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How Our Offshore Treaty Risk Became a Much Bigger Problem

Sanjay Jagatsingh

With 640m multidimensionally poor people in India in 2005-6 and the internet making millions a lot smarter it was natural that the pressure to renegotiate the DTAA with Mauritius would increase significantly. So it was sheer stupidity for one bean-counter to flatten our tax structure to a rate (15%) that has caused serious damage to our economy in order to build a facade of low-tax jurisdiction. Besides we never voted for this crap aka Paglanomics or if you prefer Shaitanomics in 2005. Killing our savings culture was not exactly another smart move. Neither was gifting a sunset industry €138m — its weight in the economy was more than six times smaller at the end of 2018 (0.5%) than it was in 2005. Add the severance of the link between what we pay for oil and what it costs on the world market and stupid hire-fire laws to understand why we’re heading into a wall.
And a few days ago he uttered more rubbish including that without our Global Business (GB) sector — this is where he’s been working for many years — our currency would maybe have been trading at Rs50 to the USD. Scare tactics by Dr. TINAnen. But as the chart shows it took only five years from the inception of that sector for our rupee to lose a quarter of its value and a further five to shed almost another 25% of the average value it had in 1992 — an index of the dollar value of our rupee is used so that when the curve is going down it means our rupee is losing value with respect to the USD, makes it easier to visually estimate its percentage changes and we’ve added two horizontal lines to show two values of our rupee relevant for our discussion here in the format you’re used to seeing it.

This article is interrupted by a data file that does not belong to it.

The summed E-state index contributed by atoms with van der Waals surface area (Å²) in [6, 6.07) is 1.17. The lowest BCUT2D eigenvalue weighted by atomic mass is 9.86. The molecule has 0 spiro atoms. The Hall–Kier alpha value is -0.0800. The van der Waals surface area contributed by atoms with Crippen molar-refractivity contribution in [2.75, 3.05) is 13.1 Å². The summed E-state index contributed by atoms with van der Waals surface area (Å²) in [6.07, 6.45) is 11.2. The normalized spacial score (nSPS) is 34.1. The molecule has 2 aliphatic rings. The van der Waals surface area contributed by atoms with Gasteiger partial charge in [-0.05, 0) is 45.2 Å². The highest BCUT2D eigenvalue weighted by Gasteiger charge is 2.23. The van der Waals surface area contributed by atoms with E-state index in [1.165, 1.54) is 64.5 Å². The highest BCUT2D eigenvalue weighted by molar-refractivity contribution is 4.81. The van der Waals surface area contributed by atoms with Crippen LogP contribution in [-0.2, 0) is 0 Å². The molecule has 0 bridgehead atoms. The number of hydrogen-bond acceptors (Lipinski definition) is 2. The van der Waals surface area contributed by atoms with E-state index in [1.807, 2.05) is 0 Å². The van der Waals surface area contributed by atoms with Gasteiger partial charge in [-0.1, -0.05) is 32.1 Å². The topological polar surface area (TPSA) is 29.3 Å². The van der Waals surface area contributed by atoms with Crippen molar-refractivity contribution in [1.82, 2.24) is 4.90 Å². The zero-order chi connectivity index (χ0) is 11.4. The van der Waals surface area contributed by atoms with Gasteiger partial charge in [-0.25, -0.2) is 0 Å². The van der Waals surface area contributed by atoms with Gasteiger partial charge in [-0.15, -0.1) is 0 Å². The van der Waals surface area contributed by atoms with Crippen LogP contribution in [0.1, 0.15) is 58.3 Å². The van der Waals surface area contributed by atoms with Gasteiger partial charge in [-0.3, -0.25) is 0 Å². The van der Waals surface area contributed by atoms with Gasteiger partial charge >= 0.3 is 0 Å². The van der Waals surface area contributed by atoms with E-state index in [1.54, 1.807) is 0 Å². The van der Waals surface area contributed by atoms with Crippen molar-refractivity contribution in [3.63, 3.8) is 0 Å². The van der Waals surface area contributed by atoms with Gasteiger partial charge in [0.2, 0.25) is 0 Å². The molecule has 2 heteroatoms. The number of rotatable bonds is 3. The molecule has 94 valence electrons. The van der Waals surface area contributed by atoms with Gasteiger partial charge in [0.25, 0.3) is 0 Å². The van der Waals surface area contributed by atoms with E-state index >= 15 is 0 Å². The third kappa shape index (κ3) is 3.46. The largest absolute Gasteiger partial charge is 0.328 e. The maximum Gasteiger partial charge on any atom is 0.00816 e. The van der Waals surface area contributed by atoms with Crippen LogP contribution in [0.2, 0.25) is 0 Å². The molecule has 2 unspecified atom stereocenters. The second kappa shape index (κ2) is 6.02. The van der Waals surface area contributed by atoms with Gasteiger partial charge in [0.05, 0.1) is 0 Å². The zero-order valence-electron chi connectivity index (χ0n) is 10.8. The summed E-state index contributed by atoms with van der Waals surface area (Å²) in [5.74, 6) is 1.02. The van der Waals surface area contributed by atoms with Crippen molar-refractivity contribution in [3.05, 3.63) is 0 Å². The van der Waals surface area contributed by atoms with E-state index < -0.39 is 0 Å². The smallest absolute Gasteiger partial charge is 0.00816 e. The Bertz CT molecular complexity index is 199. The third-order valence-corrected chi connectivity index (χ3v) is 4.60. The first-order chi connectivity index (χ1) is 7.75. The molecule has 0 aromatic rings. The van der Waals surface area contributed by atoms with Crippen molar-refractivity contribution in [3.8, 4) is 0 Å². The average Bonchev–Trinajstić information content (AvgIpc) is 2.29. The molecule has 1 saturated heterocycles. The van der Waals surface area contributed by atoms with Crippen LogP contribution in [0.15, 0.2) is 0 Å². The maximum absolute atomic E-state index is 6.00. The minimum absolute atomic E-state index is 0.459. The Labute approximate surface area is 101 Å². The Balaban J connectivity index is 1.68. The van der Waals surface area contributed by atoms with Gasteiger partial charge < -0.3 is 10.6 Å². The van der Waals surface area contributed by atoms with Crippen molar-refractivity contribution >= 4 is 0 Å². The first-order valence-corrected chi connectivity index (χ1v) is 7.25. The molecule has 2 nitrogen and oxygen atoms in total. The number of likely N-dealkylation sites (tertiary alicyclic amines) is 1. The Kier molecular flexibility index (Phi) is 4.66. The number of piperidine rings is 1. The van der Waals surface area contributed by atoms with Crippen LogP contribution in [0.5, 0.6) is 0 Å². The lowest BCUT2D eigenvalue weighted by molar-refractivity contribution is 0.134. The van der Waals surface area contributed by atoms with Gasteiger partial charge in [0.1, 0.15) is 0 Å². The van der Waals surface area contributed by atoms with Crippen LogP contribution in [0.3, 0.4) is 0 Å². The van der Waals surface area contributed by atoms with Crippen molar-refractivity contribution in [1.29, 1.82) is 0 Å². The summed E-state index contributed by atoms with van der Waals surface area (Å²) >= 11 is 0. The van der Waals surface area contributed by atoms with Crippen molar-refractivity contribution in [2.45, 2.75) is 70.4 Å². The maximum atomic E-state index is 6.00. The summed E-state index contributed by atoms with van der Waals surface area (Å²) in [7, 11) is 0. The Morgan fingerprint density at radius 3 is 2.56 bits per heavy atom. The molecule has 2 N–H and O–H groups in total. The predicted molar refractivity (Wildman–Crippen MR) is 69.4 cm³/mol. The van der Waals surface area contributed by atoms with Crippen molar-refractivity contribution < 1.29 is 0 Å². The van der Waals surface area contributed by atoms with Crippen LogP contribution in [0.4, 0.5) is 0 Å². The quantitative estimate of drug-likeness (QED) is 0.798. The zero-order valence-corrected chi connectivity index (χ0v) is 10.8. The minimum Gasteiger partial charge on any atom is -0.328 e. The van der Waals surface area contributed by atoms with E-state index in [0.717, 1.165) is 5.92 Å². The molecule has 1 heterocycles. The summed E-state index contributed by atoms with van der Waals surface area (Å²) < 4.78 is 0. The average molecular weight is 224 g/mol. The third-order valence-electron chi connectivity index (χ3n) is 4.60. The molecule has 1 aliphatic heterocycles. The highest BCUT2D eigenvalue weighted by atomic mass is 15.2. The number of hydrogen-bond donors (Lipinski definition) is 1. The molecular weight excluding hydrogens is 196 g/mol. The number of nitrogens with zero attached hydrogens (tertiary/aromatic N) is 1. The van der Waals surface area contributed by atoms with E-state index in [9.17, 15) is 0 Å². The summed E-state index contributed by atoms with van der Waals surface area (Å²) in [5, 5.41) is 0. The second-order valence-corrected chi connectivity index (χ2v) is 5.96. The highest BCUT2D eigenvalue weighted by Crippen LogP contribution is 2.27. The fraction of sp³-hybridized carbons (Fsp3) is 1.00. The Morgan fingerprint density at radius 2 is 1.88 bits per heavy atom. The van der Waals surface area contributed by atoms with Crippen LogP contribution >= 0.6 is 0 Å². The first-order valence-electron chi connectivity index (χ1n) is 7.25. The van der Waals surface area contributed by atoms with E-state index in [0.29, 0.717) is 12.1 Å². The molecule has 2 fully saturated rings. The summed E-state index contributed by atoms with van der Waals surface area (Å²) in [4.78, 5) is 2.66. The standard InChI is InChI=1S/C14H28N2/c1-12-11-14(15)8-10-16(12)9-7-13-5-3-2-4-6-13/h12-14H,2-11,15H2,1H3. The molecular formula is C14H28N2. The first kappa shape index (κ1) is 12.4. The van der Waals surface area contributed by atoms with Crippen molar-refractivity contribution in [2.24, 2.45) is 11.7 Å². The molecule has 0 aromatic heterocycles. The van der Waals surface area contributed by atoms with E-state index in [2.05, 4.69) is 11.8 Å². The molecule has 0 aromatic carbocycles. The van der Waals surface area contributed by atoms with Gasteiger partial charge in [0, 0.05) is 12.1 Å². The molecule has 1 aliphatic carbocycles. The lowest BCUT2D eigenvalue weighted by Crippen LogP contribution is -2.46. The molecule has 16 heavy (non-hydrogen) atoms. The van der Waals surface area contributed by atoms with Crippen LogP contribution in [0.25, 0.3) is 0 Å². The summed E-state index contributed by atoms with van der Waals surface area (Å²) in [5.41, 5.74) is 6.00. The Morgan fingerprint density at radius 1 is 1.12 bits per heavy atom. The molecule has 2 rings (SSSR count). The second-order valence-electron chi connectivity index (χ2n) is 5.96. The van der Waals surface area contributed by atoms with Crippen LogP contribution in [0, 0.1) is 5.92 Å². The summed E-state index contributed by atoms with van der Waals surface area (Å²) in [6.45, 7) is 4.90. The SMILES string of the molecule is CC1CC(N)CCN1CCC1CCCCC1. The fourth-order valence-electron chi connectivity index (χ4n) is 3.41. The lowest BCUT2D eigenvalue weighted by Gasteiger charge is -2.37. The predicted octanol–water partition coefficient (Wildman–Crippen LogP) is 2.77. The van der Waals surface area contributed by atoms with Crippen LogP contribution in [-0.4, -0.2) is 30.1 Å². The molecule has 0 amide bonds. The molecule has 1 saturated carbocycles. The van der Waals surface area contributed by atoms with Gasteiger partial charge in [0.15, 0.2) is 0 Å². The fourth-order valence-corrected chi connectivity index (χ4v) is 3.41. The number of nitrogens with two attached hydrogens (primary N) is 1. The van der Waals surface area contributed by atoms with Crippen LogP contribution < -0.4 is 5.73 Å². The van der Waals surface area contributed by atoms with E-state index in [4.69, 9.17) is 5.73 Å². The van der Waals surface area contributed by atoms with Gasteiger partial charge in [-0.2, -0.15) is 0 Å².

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This chart will also help put the myth that Ringadoo was a bad Minister of Finance because he devalued the rupee by 30% and 20% in a better perspective. See our rupee lost 55% of its dollar value between 1992 and 2015 in an economic environment that was incomparably better. In fact we would probably have hit another dismal low had there not been a BoM Governor who knew what he was doing between 2007 and 2014 to resist energetically an incompetent Minister of Finance who when asked why the rupee had been depreciating rapidly replied that it had not depreciated for a long time. For sure current trade imbalances reflect to a great extent the generalised policy-making failure of the past dozen years. Our rupee will enjoy better days as soon as we get our act together. Just like India who had by 2015-6 reduced the number of poor people by 271m.

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